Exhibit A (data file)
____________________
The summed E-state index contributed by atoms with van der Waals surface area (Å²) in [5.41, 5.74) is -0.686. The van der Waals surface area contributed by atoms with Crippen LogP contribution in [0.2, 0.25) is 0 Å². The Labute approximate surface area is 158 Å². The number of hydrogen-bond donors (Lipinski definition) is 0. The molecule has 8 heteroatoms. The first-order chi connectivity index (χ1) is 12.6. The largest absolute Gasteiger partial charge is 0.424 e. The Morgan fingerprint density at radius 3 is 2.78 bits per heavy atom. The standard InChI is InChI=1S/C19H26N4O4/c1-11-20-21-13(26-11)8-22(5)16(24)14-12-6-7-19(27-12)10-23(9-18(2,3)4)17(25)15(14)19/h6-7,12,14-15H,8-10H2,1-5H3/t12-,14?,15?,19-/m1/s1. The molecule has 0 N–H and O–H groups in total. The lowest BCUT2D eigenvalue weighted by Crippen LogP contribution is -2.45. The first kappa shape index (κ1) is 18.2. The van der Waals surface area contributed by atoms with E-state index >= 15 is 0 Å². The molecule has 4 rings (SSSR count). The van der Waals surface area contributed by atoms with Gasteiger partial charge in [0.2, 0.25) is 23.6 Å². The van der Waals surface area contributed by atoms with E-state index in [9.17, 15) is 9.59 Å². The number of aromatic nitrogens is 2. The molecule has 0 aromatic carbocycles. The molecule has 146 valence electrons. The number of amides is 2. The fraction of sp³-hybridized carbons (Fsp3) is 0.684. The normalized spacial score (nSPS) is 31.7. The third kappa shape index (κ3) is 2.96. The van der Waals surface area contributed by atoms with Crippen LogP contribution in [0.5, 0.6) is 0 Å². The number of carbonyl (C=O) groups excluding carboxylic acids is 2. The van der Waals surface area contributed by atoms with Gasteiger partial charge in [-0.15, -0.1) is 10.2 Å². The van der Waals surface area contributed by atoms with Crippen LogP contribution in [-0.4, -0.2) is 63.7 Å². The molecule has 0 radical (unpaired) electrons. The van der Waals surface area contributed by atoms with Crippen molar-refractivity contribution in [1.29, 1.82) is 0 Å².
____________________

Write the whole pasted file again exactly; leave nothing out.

The summed E-state index contributed by atoms with van der Waals surface area (Å²) in [5.41, 5.74) is -0.686. The van der Waals surface area contributed by atoms with Crippen LogP contribution in [0.2, 0.25) is 0 Å². The Labute approximate surface area is 158 Å². The number of hydrogen-bond donors (Lipinski definition) is 0. The molecule has 8 heteroatoms. The first-order chi connectivity index (χ1) is 12.6. The largest absolute Gasteiger partial charge is 0.424 e. The Morgan fingerprint density at radius 3 is 2.78 bits per heavy atom. The standard InChI is InChI=1S/C19H26N4O4/c1-11-20-21-13(26-11)8-22(5)16(24)14-12-6-7-19(27-12)10-23(9-18(2,3)4)17(25)15(14)19/h6-7,12,14-15H,8-10H2,1-5H3/t12-,14?,15?,19-/m1/s1. The molecule has 0 N–H and O–H groups in total. The lowest BCUT2D eigenvalue weighted by Crippen LogP contribution is -2.45. The first kappa shape index (κ1) is 18.2. The van der Waals surface area contributed by atoms with E-state index >= 15 is 0 Å². The molecule has 4 rings (SSSR count). The van der Waals surface area contributed by atoms with Gasteiger partial charge in [0.2, 0.25) is 23.6 Å². The van der Waals surface area contributed by atoms with E-state index in [9.17, 15) is 9.59 Å². The number of aromatic nitrogens is 2. The molecule has 0 aromatic carbocycles. The molecule has 146 valence electrons. The number of amides is 2. The fraction of sp³-hybridized carbons (Fsp3) is 0.684. The normalized spacial score (nSPS) is 31.7. The third kappa shape index (κ3) is 2.96. The van der Waals surface area contributed by atoms with Crippen LogP contribution in [0.5, 0.6) is 0 Å². The number of carbonyl (C=O) groups excluding carboxylic acids is 2. The van der Waals surface area contributed by atoms with Gasteiger partial charge in [-0.15, -0.1) is 10.2 Å². The van der Waals surface area contributed by atoms with Crippen LogP contribution in [-0.4, -0.2) is 63.7 Å². The molecule has 0 radical (unpaired) electrons. The van der Waals surface area contributed by atoms with Crippen molar-refractivity contribution in [1.29, 1.82) is 0 Å².